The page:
That is why we should be concerned about Xi Jinping’s dream—the annexation of Taiwan. He has spoken of it many times. Deprived of educational opportunities, Xi does not understand love, God, freedom, democracy, or the rule of law. Xi Jinping’s world is one of Darwinian competition, survival of the fittest, class warfare, personality cults, and communist dictatorship. Xi’s vision is rooted in the nineteenth century world view dominated by power politics. The liberal international order that human society has forged throughout the twentieth century is, to Xi, merely a heretical religion that threatens Communist dictatorship. Xi’s ambitions are narrow—he basically wants to go down in history as having accomplished Mao Zedong’s unfinished business.
A Taiwan Emergency Makes Japan a “Front-Line State”
Some in the US government have begun to express concern that Xi Jinping’s timetable for advancing on Taiwan has accelerated. Japan has only just awakened from its peaceful 75-year slumber, and the United States is too preoccupied with Putin’s war in Ukraine to adequately commit to the Indo-Pacific front. The long-term outlook for China itself is not as bright as it was before. An already declining birthrate has accelerated, and Beijing must also deal with an ailing real estate industry, the negative economic impact of the COVID-19 lockdowns, and American restrictions on exports of high-tech products to China. Xi Jinping has little time left to take full advantage of the current situation. If he serves two more terms, he will be in office for another 10 years, putting him in his late seventies. Xi Jinping may well be thinking, “If not now, when?” The prospect of a Taiwan contingency is becoming increasingly real.
China’s attempt to take over Taiwan will begin with gray zone attacks. China will attempt to cut off Taiwan’s electricity and undermine its telecommunications systems by severing undersea cables and conducting cyberattacks. It will also attempt to assassinate Taiwan’s president and other key leadership figures. This will allow a puppet government to take over amid the chaos—one that will then request Beijing’s support. This is in line with the Communist tradition of exporting revolutionary operations that undermine internal political stability to justify external intervention. Once these initial objectives have been achieved, Beijing would launch a full-scale invasion. Japan would immediately become a front-line state in this war.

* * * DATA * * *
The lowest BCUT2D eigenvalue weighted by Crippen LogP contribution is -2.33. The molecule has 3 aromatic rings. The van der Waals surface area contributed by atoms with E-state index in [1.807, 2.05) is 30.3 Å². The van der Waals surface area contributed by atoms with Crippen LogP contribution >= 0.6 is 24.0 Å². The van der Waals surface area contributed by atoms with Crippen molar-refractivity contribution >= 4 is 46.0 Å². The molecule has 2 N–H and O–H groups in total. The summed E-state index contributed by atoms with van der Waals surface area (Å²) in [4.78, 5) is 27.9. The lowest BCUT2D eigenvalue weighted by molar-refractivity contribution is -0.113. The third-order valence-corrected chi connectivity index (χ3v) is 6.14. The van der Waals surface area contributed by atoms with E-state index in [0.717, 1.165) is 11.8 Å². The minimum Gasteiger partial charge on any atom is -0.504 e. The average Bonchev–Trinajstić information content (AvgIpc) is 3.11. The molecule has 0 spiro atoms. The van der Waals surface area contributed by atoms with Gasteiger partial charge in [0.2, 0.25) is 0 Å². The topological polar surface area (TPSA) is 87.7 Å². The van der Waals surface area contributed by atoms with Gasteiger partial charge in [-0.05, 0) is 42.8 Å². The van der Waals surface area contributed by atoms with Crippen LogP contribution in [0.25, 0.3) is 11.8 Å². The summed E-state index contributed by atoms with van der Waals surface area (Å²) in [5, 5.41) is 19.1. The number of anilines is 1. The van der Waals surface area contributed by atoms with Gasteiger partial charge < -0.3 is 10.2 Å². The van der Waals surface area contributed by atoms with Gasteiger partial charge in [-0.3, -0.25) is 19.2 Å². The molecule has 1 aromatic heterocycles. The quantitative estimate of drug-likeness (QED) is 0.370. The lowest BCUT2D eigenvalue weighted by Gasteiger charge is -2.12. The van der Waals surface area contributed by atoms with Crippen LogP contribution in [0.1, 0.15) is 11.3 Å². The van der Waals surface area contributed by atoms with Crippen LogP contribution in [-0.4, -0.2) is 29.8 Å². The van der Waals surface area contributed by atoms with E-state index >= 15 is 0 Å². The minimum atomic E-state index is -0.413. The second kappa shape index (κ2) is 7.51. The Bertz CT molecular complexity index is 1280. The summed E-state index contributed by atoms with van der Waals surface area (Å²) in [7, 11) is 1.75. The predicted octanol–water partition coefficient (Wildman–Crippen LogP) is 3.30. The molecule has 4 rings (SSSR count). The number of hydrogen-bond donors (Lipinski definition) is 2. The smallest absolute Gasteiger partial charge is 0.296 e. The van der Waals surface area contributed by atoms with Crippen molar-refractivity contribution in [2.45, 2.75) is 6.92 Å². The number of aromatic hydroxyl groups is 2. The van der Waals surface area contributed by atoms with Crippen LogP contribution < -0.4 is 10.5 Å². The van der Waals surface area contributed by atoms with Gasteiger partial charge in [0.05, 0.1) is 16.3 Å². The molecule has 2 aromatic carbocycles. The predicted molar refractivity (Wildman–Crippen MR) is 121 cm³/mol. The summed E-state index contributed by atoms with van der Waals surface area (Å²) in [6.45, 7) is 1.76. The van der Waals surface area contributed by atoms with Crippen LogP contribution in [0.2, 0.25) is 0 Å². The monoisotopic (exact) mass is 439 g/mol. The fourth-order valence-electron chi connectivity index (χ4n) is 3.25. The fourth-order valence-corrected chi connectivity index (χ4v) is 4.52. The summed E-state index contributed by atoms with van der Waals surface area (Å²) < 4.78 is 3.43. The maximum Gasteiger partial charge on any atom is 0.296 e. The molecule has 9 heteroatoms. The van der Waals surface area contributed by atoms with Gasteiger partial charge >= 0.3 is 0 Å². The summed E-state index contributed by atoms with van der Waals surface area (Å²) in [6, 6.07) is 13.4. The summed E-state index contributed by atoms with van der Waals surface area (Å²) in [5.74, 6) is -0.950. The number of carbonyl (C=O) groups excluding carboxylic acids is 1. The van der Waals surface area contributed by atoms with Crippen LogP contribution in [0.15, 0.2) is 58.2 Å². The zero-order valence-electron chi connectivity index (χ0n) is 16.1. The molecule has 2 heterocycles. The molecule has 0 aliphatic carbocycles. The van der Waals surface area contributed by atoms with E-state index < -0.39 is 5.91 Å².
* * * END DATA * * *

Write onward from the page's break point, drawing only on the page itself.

With the current strength of the Chinese military, perhaps around 20,000 troops would take part in amphibious operations to subdue Taiwan. If about half of the invading force is neutralized in the Taiwan Strait, the remaining 10,000 troops will reach Taiwanese soil. The decisive factor for victory will be will whether Taiwan and its international supporters can cut off Chinese supply lines and deal with the invaders. If the United States intervenes, China will lose, but the question is how much damage Japan and Taiwan as front-line states will suffer in the meantime. The extent of the damage Japan suffers ultimately depends on how prepared for this contingency Japan is.
Defense Expenditures and “Equitable Sharing”
Recently, work has proceeded at a rapid pace toward reformulating the National Security Strategy, the National Defense Program Guidelines, and the Medium-Term Defense Plan. Reports indicate that defense expenditures will be increased, ammunition will be replenished, and Japan will develop its counterattack capabilities. A joint command post will also be established. There are many points of contention, but a few deserve greater attention.